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PopeWatch: The Pope and the Dismal Science

Further evidence that when the Pope talks about economics, he is without a clue:

 

On Palm Sunday and World Youth Day, Pope Francis told youth “not to keep quiet even if others keep quiet.” Young people should take his advice and speak out against Pope Francis’s economic agenda.

In his apostolic exhortation Evangelii gaudium (“The Joy of the Gospel”), Pope Francis said, “Young people call us to renewed and expansive hope, for they represent new directions for humanity and open us up to the future, lest we cling to a nostalgia for structures and customs which are no longer life-giving in today’s world.”

Those young people should note that Pope Francis clings to outdated structures and customs. He continues to push the high tax, government wealth-redistribution model that undermines market capitalism, which entrepreneurs, young and old, need to thrive.

 

Pope Francis argues that capitalism and globalization lead to poverty and inequality. In a 2015 interview, he said, “It is true that in absolute terms the world’s wealth has grown, but inequality and poverty have arisen.” His antimarket fervor stands at some distance from the facts.

From 1981 to 2013 the percentage of the world’s population living in absolute poverty (with incomes less than $2 per day) fell from 42 percent to 10.7 percent, according to the World Bank. This happened as market liberalization spread, lifting billions of people out of abject poverty over the past two decades alone.

More than 500 million people in China escaped crushing poverty after promarket reforms allowed unprecedented freedom for entrepreneurs to start new businesses, invest capital, innovate with new technology, trade globally, and hire the best employees. The same process has been at work in India.

At the same time, global income inequality has declined noticeably because of liberalizing economic reforms. Economist Branko Milanovic found that the global Gini value, a common measure of income inequality, decreased from 72.2 in 1988 to 67 in 2011. A lower Gini value means less inequality.

By ignoring these achievements of market liberalization and continuing to push for more government control, Pope Francis undermines entrepreneurship and wealth creation. He should heed the consequences of the policies he favors.

 

Go here to read the rest.  That a pope is bone ignorant about economics is unsurprising.  The problem of course is that the Pope is unaware of his ignorance and constantly supports policies that would make people poorer if implemented.  When a Pope tells us not to forget the poor, he is echoing Christ.  When a Pope tells us how to run an economy, his arguments must stand or fall like anyone else’s, since his office clearly gives him no special economic charism.

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Donald R. McClarey

Cradle Catholic. Active in the pro-life movement since 1973. Father of three and happily married for 35 years. Small town lawyer and amateur historian. Former president of the board of directors of the local crisis pregnancy center for a decade.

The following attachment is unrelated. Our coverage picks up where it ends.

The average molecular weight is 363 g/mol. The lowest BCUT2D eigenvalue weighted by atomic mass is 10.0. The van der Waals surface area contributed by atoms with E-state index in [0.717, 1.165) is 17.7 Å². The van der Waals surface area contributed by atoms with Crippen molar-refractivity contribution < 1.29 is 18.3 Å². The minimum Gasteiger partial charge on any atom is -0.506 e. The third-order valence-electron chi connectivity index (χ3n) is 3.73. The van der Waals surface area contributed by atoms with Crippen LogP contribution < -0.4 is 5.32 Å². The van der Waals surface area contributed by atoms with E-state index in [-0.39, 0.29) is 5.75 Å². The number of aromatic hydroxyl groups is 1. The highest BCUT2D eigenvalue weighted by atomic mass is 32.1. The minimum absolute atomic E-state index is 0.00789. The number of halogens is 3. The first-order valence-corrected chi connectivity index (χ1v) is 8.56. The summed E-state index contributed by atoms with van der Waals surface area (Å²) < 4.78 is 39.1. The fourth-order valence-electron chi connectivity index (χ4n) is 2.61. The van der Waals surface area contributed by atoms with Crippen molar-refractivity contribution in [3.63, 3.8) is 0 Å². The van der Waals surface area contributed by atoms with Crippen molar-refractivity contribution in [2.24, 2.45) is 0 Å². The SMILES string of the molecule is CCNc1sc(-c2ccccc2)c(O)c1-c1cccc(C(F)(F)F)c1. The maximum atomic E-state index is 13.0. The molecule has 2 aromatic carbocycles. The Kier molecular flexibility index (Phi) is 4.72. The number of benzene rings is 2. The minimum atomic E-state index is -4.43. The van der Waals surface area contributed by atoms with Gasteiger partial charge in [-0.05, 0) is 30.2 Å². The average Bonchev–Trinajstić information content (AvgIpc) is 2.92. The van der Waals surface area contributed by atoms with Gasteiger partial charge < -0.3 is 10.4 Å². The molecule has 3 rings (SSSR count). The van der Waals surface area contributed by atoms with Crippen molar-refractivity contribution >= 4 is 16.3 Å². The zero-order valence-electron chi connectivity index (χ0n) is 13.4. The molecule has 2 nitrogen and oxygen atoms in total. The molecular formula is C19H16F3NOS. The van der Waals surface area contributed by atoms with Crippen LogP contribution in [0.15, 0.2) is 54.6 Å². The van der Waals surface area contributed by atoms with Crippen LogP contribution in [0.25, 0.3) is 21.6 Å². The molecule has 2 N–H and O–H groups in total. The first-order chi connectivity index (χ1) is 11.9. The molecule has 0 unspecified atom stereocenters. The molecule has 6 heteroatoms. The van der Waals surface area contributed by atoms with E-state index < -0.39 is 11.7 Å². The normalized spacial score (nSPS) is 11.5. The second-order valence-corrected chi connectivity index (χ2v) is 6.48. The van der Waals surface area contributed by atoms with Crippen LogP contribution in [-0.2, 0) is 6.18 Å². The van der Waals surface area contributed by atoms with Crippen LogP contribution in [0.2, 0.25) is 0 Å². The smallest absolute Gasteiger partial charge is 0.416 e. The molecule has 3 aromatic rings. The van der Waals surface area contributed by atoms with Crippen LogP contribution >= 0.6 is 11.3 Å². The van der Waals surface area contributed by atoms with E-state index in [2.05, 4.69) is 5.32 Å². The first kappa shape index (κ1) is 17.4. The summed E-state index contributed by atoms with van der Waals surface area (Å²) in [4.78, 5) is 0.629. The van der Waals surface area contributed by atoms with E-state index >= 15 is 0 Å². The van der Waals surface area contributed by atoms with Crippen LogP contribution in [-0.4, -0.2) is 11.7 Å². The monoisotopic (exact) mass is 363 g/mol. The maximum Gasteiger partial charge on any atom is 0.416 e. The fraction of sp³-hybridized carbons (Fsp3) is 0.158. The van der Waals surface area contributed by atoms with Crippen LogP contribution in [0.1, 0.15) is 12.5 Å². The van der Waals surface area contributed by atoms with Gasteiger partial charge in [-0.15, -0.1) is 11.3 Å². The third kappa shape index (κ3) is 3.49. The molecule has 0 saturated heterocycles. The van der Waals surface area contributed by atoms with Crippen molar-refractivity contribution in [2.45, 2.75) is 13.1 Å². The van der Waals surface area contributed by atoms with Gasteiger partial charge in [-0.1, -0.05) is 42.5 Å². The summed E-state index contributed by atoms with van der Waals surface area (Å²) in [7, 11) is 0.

6 Comments

  1. But you can bet your last dollar that if these young people “refuse to keep quiet” while criticizing the policies he endorses, Pope Francis will be the first one to tell them to shut up.

  2. Christ provided a standard by which we need to live, and then he showed us the way by sacrificing himself. Pope Chastisement provides a standard by which everyone other than he and his powerful friends need to live, as he exempts himself and his cronies. I’ve stopped listening to the man. Until he states dogma, he will be ignored.

  3. The Pope is an exemplar of the Dunning-Kruger effect.

    His personal shortcomings aside, he’s a product of Argentina, a country with a wretched political culture. The American Universities Field Staff in 1963 published a compendium of profiles of the political economy of foreign countries which included a chapter on Argentina and the Peronist understanding of same: you use political power to sluice benefits to your constituency. Full stop. All this is atop the confusions clerics suffer generally on account of the ecclesiastical economy being so odd.

  4. Again, Pius the XI called serious abuses of the principle of subsidiarity a “grave evil” I assume that Francis’s call for nations to distribute the wealth (first they must confiscate it) falls into that category, no?

  5. Germany apologized for Fascism and Hitler. Japan also apologized.
    But no one has ever apologized for Communism and Socialism, not for those murdered and even as Venezuela dines on cats and dogs. All we’re told is “it just hasn’t really been tried”.

  6. “it just hasn’t really been tried”. In the words of Dr. Jordan Peterson, he is really saying that “I will do it correctly.” How? By oppressing those who disagree with you? The gulag does not work without slavery. The gulag does not work without turning men in to beasts of burden to the state. “I will take all you own and maybe I will give some back to you if you agree to surrender you sovereign personhood.” Utopia worked in the Garden of Eden before the Fall of man. Now, not at all.
    Dictators do not realize or care that the death of every one of their constituents is on their conscience.

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